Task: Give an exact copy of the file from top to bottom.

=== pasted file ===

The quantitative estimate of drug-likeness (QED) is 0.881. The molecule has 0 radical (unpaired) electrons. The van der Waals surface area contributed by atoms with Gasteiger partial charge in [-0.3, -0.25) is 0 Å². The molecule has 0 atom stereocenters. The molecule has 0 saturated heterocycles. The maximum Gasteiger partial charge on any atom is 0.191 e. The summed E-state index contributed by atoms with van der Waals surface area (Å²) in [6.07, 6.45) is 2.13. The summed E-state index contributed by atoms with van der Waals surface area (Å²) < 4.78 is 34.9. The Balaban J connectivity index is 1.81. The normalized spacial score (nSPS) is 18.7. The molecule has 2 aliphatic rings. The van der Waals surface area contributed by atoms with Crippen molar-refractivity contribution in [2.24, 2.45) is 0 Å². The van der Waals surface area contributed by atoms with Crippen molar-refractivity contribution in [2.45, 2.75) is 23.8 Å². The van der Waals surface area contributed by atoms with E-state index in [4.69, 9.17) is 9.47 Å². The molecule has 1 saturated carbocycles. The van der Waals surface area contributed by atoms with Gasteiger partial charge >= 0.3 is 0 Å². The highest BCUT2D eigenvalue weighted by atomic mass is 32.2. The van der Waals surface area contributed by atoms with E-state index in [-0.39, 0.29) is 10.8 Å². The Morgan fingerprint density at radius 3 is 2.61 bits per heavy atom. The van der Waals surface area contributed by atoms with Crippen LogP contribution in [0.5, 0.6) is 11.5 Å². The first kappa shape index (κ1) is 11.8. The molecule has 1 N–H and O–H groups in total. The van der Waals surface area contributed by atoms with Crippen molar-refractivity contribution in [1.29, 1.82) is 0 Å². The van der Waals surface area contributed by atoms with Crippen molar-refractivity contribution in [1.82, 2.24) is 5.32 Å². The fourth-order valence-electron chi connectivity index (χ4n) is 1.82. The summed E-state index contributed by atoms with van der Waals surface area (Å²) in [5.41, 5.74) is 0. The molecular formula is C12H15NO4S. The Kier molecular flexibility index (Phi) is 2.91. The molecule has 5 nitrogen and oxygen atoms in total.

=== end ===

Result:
The quantitative estimate of drug-likeness (QED) is 0.881. The molecule has 0 radical (unpaired) electrons. The van der Waals surface area contributed by atoms with Gasteiger partial charge in [-0.3, -0.25) is 0 Å². The molecule has 0 atom stereocenters. The molecule has 0 saturated heterocycles. The maximum Gasteiger partial charge on any atom is 0.191 e. The summed E-state index contributed by atoms with van der Waals surface area (Å²) in [6.07, 6.45) is 2.13. The summed E-state index contributed by atoms with van der Waals surface area (Å²) < 4.78 is 34.9. The Balaban J connectivity index is 1.81. The normalized spacial score (nSPS) is 18.7. The molecule has 2 aliphatic rings. The van der Waals surface area contributed by atoms with Crippen molar-refractivity contribution in [2.24, 2.45) is 0 Å². The van der Waals surface area contributed by atoms with Crippen molar-refractivity contribution in [2.45, 2.75) is 23.8 Å². The van der Waals surface area contributed by atoms with E-state index in [4.69, 9.17) is 9.47 Å². The molecule has 1 saturated carbocycles. The van der Waals surface area contributed by atoms with Gasteiger partial charge >= 0.3 is 0 Å². The highest BCUT2D eigenvalue weighted by atomic mass is 32.2. The van der Waals surface area contributed by atoms with E-state index in [-0.39, 0.29) is 10.8 Å². The Morgan fingerprint density at radius 3 is 2.61 bits per heavy atom. The van der Waals surface area contributed by atoms with Crippen LogP contribution in [0.5, 0.6) is 11.5 Å². The first kappa shape index (κ1) is 11.8. The molecule has 1 N–H and O–H groups in total. The van der Waals surface area contributed by atoms with Crippen molar-refractivity contribution in [1.29, 1.82) is 0 Å². The van der Waals surface area contributed by atoms with Crippen molar-refractivity contribution in [1.82, 2.24) is 5.32 Å². The fourth-order valence-electron chi connectivity index (χ4n) is 1.82. The summed E-state index contributed by atoms with van der Waals surface area (Å²) in [5.41, 5.74) is 0. The molecular formula is C12H15NO4S. The Kier molecular flexibility index (Phi) is 2.91. The molecule has 5 nitrogen and oxygen atoms in total.